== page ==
As many of my friends can attest, I have a knack for brewing hard cider. It’s fun and it’s different than brewing craft beer. It can be a simple straight hard cider, or adjuncts like ginger or pear can be added for more fun. This post is to show that sweet cider has a starting gravity of 1.050. (Click on the photo to the right for a close-up.)
When I took this photo it happened to be 61 degrees Fahrenheit in my house, so the measurement you see is the measurement we get: 1.050 — No need to perform temperature adjustment calculations — And I can say that anytime that I’ve brewed cider in the past, the starting gravity has always been 1.050. But that’s just the beginning of brewing hard cider…
If we take a look at an ABV Calculator, like this one at Brewers Friend, we can see that starting at 1.050 and ending at 1.012 (for a semi-dry cider) yields a ~5% ABV hard cider.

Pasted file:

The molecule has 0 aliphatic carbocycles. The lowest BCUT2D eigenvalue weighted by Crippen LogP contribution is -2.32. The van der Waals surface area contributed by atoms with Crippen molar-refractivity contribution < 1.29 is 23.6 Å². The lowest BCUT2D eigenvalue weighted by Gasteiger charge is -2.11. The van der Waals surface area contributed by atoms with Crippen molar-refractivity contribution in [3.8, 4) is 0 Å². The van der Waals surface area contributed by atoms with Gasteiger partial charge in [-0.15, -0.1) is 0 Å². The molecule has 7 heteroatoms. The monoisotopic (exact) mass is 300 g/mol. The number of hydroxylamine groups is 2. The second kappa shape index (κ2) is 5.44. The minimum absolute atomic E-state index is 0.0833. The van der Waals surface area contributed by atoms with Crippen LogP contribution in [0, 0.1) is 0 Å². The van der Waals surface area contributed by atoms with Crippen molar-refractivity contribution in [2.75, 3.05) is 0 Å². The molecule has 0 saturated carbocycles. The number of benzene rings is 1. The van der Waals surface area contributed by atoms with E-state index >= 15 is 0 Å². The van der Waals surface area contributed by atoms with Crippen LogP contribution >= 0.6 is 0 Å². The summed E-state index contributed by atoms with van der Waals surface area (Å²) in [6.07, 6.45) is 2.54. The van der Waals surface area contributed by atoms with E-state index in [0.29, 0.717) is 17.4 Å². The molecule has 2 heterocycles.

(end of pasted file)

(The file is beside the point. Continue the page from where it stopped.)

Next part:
And this is a good thing as it puts the total caloric value of 12oz of hard cider ~165 calories. Not too heavy, not too light. Just right.
To get a hard cider started, a lot of writing will recommend that you add 1 crushed Campden tablet (sodium- or potassium-metabisulfite) per gallon (128oz) of sweet cider to “knock down” any wild yeasts that are already in the sweet cider. Personally, I don’t worry about these because either (A) there isn’t enough of them to make a difference or (B) they will add character to your hard cider.
As shown here, Trader Joe’s sweet cider is being used to brew the hard cider. The nice thing about TJ’s cider is two-fold: (A) They use no preservatives which won’t interfere with fermentation (B) They pasteurize the cider, so most of the bad microbes have already been killed off. No need for campden tablets!
To get the fermentation started, I was both cheap and lazy and just dumped a packet of Munton’s dry ale yeast in the 1/2-gallon jug of cider and popped an airlock on it.
Next time: Making it a 5 gallon batch.